Lucy Stone


Lucy Stone Quotes

  • ''The flour merchant, the house-builder, and the postman charge us no less on account of our sex; but when we endeavor to earn money to pay all these, then, indeed, we find the interest.''
    Lucy Stone (1818-1893), U.S. suffragist. As quoted in Feminism: The Essential Historical Writings, part 3, by Miriam Schnier (1972). Extemporaneous remarks at the 1855 National Woman's Rights Convention in Cincinnati, Ohio.
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  • ''Leave women ... to find their sphere.''
    Lucy Stone (1818-1893), U.S. suffragist. As quoted in Feminism: The Essential Historical Writings, part 3, by Miriam Schnier (1972). Extemporaneous remark at the 1855 National Woman's Rights Convention in Cincinnati, Ohio.
  • ''All over this land women have no political existence. Laws pass over our heads that we can not unmake. Our property is taken from us without our consent. The babes we bear in anguish and carry in our arms are not ours.''
    Lucy Stone (1818-1893), U.S. suffragist. As quoted in History of Woman Suffrage, vol. 2, ch. 16, by Elizabeth Cady Stanton, Susan B. Anthony, and Matilda Joslyn Gage (1882). Speaking on May 14, 1863, at a national convention of the Woman's National Loyal League; Stone was president of the convention.
  • ''I believe that the influence of woman will save the country before every other power.''
    Lucy Stone (1818-1893), U.S. suffragist. As quoted in History of Woman Suffrage, vol. 2, ch. 22, by Elizabeth Cady Stanton, Susan B. Anthony, and Matilda Joslyn Gage (1882). Arguing for woman suffrage at a May 12, 1869, anniversary celebration of the Equal Rights Association.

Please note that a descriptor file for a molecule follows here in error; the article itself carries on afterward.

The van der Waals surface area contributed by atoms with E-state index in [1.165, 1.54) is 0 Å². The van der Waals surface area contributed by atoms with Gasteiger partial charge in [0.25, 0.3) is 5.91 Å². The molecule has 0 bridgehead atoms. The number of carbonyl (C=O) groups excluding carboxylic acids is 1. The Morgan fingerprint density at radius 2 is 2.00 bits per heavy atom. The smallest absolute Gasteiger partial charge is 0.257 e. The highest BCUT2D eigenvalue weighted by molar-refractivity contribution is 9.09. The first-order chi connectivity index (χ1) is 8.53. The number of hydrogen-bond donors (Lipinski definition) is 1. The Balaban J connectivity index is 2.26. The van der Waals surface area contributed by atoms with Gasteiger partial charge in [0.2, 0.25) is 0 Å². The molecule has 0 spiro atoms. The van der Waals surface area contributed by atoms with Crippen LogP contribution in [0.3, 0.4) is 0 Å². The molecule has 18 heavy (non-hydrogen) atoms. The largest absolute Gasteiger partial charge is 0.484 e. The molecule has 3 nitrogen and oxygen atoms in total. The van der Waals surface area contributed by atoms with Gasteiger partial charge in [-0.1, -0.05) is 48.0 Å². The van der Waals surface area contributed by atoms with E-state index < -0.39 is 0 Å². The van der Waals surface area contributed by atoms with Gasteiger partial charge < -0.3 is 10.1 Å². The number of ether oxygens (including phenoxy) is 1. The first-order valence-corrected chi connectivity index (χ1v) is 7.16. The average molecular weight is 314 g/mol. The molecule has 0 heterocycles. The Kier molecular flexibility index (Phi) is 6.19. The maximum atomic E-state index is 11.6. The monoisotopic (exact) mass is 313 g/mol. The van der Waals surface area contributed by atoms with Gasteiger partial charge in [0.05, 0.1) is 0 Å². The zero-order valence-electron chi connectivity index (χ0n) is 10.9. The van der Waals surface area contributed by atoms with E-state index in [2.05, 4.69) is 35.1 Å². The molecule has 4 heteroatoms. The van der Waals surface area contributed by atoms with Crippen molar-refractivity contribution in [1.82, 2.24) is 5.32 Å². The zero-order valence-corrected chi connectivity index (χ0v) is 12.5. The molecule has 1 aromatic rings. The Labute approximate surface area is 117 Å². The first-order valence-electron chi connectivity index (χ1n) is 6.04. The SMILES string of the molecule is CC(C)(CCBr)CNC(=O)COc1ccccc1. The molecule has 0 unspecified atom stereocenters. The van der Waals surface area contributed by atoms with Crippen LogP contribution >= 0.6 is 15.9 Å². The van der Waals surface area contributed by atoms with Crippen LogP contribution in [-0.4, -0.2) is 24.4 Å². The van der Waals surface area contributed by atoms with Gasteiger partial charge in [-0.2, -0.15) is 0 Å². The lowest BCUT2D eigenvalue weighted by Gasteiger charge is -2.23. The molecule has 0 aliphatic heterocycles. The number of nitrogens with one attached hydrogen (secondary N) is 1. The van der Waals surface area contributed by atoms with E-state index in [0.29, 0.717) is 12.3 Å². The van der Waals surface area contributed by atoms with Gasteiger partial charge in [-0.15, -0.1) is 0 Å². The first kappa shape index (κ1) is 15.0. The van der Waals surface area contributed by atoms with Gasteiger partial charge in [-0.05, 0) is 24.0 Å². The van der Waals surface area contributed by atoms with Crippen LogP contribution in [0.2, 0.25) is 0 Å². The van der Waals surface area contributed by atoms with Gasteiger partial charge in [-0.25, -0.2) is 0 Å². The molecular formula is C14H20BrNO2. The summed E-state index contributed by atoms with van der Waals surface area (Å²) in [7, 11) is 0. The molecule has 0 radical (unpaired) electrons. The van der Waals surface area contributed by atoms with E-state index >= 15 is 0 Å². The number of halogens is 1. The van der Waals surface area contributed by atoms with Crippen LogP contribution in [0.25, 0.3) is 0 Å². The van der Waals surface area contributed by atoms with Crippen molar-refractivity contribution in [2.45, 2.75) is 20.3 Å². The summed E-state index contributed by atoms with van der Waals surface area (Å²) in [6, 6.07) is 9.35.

• ''... we have every reason to rejoice when there are so many gains and when favorable conditions abound on every hand. The end is not yet in sight, but it can not be far away. The road before us is shorter than the road behind.''
    Lucy Stone (1818-1893), U.S. suffragist. As quoted in History of Woman Suffrage, vol. 4, ch. 13, by Susan B. Anthony and Ida Husted Harper (1902). From a letter read by her husband, suffragist Henry Blackwell, in 1893 to the twenty-fifth annual convention of the National Woman Suffrage Association. Stone had worked for woman suffrage since the beginning of the movement almost fifty years earlier; she died a few months after this convention. As "only" twenty-six years lay ahead before women would be granted suffrage, she was, technically, correct.

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